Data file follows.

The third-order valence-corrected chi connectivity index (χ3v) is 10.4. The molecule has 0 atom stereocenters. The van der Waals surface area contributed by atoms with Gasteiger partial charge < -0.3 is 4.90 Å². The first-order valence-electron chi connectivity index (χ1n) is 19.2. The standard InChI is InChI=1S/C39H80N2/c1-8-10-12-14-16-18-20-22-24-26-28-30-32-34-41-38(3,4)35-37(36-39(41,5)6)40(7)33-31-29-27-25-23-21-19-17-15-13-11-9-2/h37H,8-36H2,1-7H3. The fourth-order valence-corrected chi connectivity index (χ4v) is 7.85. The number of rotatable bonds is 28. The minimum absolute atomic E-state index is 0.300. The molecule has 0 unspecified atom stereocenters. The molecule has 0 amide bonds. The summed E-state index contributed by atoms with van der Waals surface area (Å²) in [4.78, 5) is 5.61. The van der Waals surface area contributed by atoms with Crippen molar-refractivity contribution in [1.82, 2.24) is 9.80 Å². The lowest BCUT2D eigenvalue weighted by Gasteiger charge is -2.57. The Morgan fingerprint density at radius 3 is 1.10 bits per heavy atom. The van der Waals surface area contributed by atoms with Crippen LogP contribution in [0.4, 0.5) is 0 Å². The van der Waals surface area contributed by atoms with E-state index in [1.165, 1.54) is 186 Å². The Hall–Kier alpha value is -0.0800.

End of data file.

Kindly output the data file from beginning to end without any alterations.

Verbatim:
The third-order valence-corrected chi connectivity index (χ3v) is 10.4. The molecule has 0 atom stereocenters. The van der Waals surface area contributed by atoms with Gasteiger partial charge < -0.3 is 4.90 Å². The first-order valence-electron chi connectivity index (χ1n) is 19.2. The standard InChI is InChI=1S/C39H80N2/c1-8-10-12-14-16-18-20-22-24-26-28-30-32-34-41-38(3,4)35-37(36-39(41,5)6)40(7)33-31-29-27-25-23-21-19-17-15-13-11-9-2/h37H,8-36H2,1-7H3. The fourth-order valence-corrected chi connectivity index (χ4v) is 7.85. The number of rotatable bonds is 28. The minimum absolute atomic E-state index is 0.300. The molecule has 0 unspecified atom stereocenters. The molecule has 0 amide bonds. The summed E-state index contributed by atoms with van der Waals surface area (Å²) in [4.78, 5) is 5.61. The van der Waals surface area contributed by atoms with Crippen molar-refractivity contribution in [1.82, 2.24) is 9.80 Å². The lowest BCUT2D eigenvalue weighted by Gasteiger charge is -2.57. The Morgan fingerprint density at radius 3 is 1.10 bits per heavy atom. The van der Waals surface area contributed by atoms with Crippen LogP contribution in [0.4, 0.5) is 0 Å². The van der Waals surface area contributed by atoms with E-state index in [1.165, 1.54) is 186 Å². The Hall–Kier alpha value is -0.0800.